Sally Jenkins is a talented sportswriter, having written for Sports Illustrated and now for the Washington Post. She was also the writer of Lance Armstrong’s as-told-to bestseller “It’s Not About The Bike.”
She was in Syracuse on Monday to watch Washington National-to-be phenom Stephen Strasburg pitch for the Chiefs as he preps for his major league debut. I was at the same game, taking some photos, marveling at the 13,000+ crowd and reveling in the warm weather.
Sally wrote an article about her experience for the Washington Post, entitled “For Stephen Strasburg, control is rarely an issue.” in which she lionizes the young pitcher, but slams Syracuse and its baseball operation.
She hated the stadium, the train outside the outfield wall, the light poles, the cattails beyond centerfield, the tinny loudspeaker, the promotions, even the fluorescent light and rickety chair Strasburg sat in during his interviews after the game. She wrote about her experience in the “semi-primitive” world of AAA baseball.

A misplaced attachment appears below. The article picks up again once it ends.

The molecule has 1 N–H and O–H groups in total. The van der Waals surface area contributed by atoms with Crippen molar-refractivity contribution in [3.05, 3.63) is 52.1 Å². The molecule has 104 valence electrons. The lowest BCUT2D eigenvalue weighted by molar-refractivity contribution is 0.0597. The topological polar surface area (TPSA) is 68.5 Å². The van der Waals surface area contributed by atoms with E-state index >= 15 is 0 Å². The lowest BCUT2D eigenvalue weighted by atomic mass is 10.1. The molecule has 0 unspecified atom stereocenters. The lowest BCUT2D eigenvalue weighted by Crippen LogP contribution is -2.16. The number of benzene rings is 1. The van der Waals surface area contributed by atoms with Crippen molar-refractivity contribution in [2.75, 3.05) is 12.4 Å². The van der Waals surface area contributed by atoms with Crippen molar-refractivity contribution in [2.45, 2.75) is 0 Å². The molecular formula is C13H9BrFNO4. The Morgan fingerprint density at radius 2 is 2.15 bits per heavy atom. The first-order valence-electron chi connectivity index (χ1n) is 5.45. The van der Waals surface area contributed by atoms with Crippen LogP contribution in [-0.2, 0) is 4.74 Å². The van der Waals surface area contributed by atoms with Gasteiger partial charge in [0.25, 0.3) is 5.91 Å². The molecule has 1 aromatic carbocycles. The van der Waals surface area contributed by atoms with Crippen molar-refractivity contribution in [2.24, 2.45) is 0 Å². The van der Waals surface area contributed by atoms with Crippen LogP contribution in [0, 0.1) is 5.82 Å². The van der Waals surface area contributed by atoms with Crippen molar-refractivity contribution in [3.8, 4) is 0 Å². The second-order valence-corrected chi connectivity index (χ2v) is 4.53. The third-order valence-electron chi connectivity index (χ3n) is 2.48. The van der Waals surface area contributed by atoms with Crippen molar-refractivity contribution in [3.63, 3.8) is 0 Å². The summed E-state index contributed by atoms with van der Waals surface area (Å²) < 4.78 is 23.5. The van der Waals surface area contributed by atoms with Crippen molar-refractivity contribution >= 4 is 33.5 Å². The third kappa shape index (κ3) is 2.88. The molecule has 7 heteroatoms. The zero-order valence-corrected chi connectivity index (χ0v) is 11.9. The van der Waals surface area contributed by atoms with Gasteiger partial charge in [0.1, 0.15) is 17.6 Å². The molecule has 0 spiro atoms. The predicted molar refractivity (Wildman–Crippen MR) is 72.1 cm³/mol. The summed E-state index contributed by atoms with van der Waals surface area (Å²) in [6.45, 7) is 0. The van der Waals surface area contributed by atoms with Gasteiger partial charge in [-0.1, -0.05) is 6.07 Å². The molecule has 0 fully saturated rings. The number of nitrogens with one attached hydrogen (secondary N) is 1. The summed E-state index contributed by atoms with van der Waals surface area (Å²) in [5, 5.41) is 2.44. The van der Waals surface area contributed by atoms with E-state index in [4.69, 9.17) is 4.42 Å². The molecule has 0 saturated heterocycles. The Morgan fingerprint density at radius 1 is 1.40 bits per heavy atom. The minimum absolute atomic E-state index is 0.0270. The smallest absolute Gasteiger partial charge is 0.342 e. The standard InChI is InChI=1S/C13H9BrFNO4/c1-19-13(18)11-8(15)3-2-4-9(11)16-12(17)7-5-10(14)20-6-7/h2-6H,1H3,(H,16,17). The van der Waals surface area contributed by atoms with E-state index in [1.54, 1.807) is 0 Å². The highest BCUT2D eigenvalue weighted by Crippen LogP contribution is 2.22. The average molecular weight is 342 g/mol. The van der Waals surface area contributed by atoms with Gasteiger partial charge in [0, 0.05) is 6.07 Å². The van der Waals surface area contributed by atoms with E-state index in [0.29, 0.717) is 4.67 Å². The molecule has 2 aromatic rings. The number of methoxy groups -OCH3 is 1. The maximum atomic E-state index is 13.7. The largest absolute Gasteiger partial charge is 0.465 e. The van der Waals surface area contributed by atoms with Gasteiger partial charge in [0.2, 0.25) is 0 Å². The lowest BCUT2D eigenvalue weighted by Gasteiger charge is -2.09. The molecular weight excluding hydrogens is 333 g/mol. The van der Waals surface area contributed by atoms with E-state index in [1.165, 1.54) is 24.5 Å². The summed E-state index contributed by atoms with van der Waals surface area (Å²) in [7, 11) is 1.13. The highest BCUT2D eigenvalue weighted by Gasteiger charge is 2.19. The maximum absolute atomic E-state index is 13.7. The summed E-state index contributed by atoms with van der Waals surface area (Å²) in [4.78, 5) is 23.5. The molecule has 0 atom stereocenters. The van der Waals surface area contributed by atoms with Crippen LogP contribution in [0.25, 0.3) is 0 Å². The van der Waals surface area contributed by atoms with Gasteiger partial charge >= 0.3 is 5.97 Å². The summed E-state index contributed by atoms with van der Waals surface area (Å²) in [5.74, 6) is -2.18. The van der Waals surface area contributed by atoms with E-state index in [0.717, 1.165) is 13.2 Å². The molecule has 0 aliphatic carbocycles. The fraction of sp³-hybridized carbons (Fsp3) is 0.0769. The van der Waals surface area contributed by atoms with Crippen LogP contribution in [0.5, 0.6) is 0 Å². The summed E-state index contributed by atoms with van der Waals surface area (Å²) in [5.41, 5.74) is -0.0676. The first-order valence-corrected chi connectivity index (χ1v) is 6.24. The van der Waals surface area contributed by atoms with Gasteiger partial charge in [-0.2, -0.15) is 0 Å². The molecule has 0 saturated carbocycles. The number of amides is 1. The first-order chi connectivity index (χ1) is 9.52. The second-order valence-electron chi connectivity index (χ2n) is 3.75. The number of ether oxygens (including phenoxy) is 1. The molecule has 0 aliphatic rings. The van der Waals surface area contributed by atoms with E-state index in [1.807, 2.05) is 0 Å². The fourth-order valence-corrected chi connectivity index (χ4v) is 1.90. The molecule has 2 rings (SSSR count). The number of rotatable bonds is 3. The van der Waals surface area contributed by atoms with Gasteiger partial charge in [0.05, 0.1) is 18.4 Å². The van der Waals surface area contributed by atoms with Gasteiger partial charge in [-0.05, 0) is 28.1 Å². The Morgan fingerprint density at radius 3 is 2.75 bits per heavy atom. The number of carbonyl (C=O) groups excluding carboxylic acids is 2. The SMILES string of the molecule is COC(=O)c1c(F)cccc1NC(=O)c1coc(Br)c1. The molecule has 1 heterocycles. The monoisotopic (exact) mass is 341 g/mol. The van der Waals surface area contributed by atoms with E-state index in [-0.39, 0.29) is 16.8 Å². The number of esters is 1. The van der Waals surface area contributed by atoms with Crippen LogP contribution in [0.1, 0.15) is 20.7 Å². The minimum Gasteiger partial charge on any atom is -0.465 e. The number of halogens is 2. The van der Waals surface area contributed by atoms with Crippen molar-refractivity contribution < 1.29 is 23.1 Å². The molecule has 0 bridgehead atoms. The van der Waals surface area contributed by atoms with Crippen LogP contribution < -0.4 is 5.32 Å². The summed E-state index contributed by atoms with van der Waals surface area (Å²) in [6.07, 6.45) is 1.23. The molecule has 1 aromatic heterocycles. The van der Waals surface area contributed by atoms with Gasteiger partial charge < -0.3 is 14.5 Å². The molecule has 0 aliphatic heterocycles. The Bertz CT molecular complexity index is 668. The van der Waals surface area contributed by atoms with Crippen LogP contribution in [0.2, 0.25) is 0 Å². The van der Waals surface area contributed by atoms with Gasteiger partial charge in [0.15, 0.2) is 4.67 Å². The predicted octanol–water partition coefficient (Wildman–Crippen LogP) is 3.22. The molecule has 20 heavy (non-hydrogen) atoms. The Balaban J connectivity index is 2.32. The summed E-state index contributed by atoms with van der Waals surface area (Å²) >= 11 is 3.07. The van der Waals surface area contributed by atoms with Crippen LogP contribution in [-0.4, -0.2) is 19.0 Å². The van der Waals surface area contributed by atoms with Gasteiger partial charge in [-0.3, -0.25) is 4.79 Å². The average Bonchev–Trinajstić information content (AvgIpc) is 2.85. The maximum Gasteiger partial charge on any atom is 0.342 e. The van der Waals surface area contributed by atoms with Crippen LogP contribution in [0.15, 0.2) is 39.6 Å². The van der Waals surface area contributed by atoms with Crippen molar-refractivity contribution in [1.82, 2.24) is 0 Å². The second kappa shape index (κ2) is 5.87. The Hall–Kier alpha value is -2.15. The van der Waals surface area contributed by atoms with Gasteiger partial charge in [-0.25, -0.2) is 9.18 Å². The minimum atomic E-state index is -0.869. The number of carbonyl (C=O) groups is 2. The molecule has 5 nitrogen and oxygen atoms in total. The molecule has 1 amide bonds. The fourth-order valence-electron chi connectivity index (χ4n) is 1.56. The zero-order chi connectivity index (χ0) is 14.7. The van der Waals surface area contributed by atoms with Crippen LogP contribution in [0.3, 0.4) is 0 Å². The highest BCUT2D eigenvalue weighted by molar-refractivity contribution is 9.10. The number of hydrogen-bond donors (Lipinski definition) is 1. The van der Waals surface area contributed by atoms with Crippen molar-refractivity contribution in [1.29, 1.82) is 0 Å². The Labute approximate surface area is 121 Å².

Here’s my comment on the web edition of the aforementioned article:
I attended the same game in Syracuse on Monday and also truly enjoyed watching Mr. Strasburg pitch. I will be able to say “I saw him when . . .”
As for your uncharitable descriptions of Syracuse and its baseball operations, all I can say is that one person’s “semi-primitive” podunk is another’s homespun Americana. I love the train whistles, cattails and the affordable seats in the cinderblock and tin roof stadium. I pity those that cannot see the beauty of minor league baseball, humble as it might be.
We wish that Mr. Strasburg could stay here longer, but we will still have baseball in Syracuse when he leaves. The quality has improved markedly in the two years since the Chiefs signed up with the Nats. Come back anytime! The superdog’s on me!
PS: the local paper put a link to your article on its website–hence all the Syracuse-centric comments. Yeah–we even get the interwebs out here in the sticks!